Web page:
Including Figures and Tables

figurePDF versionText only version is a graphic illustration of information, such as a line drawing, a graph, a map, a photograph, a plate, or a chart. A table is a graphic that contains a systematic arrangement of facts or numbers in rows and columns (that is, in tabular form). A table appearing in running text should show only information relevant to that text.
Placing a figure or table
A figure or table that covers more than a half page may be placed on its own, separate page. More than one table or figure may appear in sequence on a single page, if they represent sequential information. A figure or table included in running text must be contained on a single page and not continued to the next page. Use consistent line spacing to separate the figure or table from the preceding and following text.
Small, two- or three-column tables with only three or four items per column may be worked into the text without an identifying table number or caption.
Oversized figure or table
If a table must cover more than one page, headings for continuous columns are repeated on each page, and notes may appear either at the end of the table or on the page to which they refer. Sources appear at the bottom of the first page.
Figures and tables that are formatted wider than they are high may be turned to fit on the page within all margins. The entire illustration, including its caption and sources, is turned so that the top of the illustration is parallel to and just inside the regular binding-side text margin (landscape orientation). The page number should be placed at the bottom of the figure or table, on the 11”side of the page (landscape orientation). Even though the thesis is in portrait mode, the figure and page number should be in landscape mode and optimized for viewing on a computer screen.
A figure or table too large to fit within the 6- inch by 9-inch text area may be reduced, but its caption font must be the same size and style as that used for the text in the rest of the thesis.
Figures and tables are identified both by a number and by descriptive text contained in a caption. Figure numbers and captions appear below the figure, and table numbers and captions appear above the table.
Captions may be placed flush with the left text margin or centered between the right and left text margins, but the location of all captions must be consistent throughout the text. If a figure or table fills the entire 6-inch by 9-inch text area on a page, leaving no room for the caption, then the caption for that illustration is centered alone on a separate preceding page.
For multi-part figures that are spread over separate pages, the full caption should appear under the first part (a) and captions for the following parts would be labeled, i.e., “Figure 4.3b: continued.” Captions should be complete, not abbreviated.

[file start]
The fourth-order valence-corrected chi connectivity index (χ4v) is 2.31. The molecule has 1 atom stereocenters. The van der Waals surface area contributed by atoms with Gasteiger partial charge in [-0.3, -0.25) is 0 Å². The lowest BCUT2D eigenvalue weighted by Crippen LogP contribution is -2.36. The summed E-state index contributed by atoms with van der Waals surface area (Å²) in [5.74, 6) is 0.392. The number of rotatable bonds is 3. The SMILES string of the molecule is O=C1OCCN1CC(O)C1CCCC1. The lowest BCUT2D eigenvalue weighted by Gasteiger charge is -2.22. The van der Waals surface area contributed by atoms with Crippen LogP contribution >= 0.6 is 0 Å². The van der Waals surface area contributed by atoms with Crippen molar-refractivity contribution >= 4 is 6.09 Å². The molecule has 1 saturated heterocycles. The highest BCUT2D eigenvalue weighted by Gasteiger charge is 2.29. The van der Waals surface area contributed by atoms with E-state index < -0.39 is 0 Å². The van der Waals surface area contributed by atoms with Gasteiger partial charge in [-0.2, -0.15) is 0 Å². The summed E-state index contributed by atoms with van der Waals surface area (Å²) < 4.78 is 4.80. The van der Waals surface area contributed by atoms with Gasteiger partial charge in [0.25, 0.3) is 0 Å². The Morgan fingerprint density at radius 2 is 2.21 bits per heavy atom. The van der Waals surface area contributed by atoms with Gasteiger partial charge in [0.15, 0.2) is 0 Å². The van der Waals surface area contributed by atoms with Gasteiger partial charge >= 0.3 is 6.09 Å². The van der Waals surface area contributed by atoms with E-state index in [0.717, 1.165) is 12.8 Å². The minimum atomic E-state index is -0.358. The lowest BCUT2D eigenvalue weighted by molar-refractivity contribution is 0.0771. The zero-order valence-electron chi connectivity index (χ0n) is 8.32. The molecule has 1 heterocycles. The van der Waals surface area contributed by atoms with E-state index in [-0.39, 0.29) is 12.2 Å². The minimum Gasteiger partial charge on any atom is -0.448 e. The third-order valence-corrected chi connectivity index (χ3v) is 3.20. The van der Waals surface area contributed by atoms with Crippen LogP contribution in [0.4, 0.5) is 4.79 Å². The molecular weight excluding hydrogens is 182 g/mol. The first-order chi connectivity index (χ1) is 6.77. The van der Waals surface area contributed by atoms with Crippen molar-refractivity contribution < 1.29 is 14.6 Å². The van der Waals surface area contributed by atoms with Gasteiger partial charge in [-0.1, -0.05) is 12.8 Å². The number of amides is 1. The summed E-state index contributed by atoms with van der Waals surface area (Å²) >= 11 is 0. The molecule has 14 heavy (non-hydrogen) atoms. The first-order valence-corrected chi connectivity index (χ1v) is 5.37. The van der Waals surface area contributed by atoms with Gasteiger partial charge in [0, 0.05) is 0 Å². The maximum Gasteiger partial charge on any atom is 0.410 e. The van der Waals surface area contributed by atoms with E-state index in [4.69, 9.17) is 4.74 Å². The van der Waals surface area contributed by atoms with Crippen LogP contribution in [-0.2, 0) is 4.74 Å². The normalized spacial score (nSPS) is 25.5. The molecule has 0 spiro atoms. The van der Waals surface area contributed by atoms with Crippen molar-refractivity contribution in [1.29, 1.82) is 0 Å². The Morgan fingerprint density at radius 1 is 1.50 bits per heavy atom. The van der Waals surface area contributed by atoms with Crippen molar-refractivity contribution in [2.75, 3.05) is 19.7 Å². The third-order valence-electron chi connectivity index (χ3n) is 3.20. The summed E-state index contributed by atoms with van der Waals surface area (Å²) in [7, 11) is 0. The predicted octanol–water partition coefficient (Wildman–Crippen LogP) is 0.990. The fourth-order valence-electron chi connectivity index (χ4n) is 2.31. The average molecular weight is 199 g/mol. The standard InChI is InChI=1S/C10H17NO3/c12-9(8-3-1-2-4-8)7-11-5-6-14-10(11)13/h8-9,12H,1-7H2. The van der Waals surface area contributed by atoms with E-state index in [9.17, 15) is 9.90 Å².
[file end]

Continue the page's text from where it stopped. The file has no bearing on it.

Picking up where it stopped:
Figure and table captions must be in the same font (e.g., Times Roman) and size (e.g., 10-12 point) as that used for the text in the rest of the thesis. Single line spacing is required in captions.
As with figures, the font in a table matches the body text, and placement of numbers and captions must remain consistent. Notes and sources are typically placed at the bottom of the table or below the caption of a figure.
Note: You may use lower case superscript letters, numbers, or symbols in a table to refer to the bottom notes and sources; however, using reference symbols (such as an asterisk [*]) or letters in a table of numbers is less likely to confuse a reader than using superscript numbers.
Numbering a figure or table
Figures and tables are numbered consecutively throughout the text of the thesis. If numbered headings are used in the text, then a parallel numbering system is used for illustrations. For instance, the first figure in Chapter 2 would be Figure 2.1 and the following figure would be Figure 2.2, etc. Related figures may be identified either by using the same number with a lower case letter (Figure 4.3a, Figure 4.3b), or by different numbers (Figure 4.3, Figure 4.4).
Numbers for figures or tables that appear in appendices are preceded by the capital letter identifying the appendix, as in Figure A-3 or Table C-2.
Referring to a figure or table in the text
All figures and tables included in the thesis must be referred to in the text of the thesis. The first reference in the text to a figure or table must precede it. If the figure or table is incorporated in the text, then the reference is in the preceding paragraph or on the same page. If the figure or table is on a separate page, then the reference to it must be on the preceding text page. If two or more figures are referred to consecutively on one page, then they must follow on the page or the next pages consecutively.
The text reference should identify a figure or table by number (e.g., write, “See Figure 7.1”), rather than by a relative location (e.g., do not write, “In the following figure . . .”).